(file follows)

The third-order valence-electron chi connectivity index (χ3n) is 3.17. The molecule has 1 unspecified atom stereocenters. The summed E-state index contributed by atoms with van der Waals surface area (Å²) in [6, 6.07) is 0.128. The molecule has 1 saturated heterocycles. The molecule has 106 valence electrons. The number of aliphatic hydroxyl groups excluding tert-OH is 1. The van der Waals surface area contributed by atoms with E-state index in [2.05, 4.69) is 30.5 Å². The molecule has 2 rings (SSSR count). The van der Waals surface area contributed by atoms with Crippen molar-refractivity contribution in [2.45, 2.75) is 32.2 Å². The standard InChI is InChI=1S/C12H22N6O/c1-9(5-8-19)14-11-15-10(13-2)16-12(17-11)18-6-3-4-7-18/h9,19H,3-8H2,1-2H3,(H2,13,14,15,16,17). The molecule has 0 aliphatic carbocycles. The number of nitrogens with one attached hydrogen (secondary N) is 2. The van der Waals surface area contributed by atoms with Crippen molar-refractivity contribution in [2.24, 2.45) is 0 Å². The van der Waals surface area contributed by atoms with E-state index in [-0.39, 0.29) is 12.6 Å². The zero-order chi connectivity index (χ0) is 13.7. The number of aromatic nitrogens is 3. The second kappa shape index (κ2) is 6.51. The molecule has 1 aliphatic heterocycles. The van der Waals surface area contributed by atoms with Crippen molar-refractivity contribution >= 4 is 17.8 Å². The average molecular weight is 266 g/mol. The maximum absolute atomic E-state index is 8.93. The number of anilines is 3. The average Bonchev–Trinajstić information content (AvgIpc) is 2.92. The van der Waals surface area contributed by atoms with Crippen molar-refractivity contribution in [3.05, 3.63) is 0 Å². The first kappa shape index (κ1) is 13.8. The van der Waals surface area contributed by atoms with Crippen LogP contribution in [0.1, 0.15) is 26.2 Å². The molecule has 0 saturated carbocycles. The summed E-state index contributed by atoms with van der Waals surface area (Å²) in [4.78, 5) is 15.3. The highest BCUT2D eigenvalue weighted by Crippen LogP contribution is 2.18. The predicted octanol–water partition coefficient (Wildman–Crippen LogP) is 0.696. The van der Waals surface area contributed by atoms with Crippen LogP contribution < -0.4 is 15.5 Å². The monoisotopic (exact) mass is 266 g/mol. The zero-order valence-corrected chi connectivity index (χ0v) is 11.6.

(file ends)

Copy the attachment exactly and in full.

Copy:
The third-order valence-electron chi connectivity index (χ3n) is 3.17. The molecule has 1 unspecified atom stereocenters. The summed E-state index contributed by atoms with van der Waals surface area (Å²) in [6, 6.07) is 0.128. The molecule has 1 saturated heterocycles. The molecule has 106 valence electrons. The number of aliphatic hydroxyl groups excluding tert-OH is 1. The van der Waals surface area contributed by atoms with E-state index in [2.05, 4.69) is 30.5 Å². The molecule has 2 rings (SSSR count). The van der Waals surface area contributed by atoms with Crippen molar-refractivity contribution in [2.45, 2.75) is 32.2 Å². The standard InChI is InChI=1S/C12H22N6O/c1-9(5-8-19)14-11-15-10(13-2)16-12(17-11)18-6-3-4-7-18/h9,19H,3-8H2,1-2H3,(H2,13,14,15,16,17). The molecule has 0 aliphatic carbocycles. The number of nitrogens with one attached hydrogen (secondary N) is 2. The van der Waals surface area contributed by atoms with Crippen molar-refractivity contribution in [2.24, 2.45) is 0 Å². The van der Waals surface area contributed by atoms with E-state index in [-0.39, 0.29) is 12.6 Å². The zero-order chi connectivity index (χ0) is 13.7. The number of aromatic nitrogens is 3. The second kappa shape index (κ2) is 6.51. The molecule has 1 aliphatic heterocycles. The van der Waals surface area contributed by atoms with Crippen molar-refractivity contribution >= 4 is 17.8 Å². The average molecular weight is 266 g/mol. The maximum absolute atomic E-state index is 8.93. The number of anilines is 3. The average Bonchev–Trinajstić information content (AvgIpc) is 2.92. The van der Waals surface area contributed by atoms with Crippen molar-refractivity contribution in [3.05, 3.63) is 0 Å². The first kappa shape index (κ1) is 13.8. The van der Waals surface area contributed by atoms with Crippen LogP contribution in [0.1, 0.15) is 26.2 Å². The molecule has 0 saturated carbocycles. The summed E-state index contributed by atoms with van der Waals surface area (Å²) in [4.78, 5) is 15.3. The highest BCUT2D eigenvalue weighted by Crippen LogP contribution is 2.18. The predicted octanol–water partition coefficient (Wildman–Crippen LogP) is 0.696. The van der Waals surface area contributed by atoms with Crippen LogP contribution < -0.4 is 15.5 Å². The monoisotopic (exact) mass is 266 g/mol. The zero-order valence-corrected chi connectivity index (χ0v) is 11.6.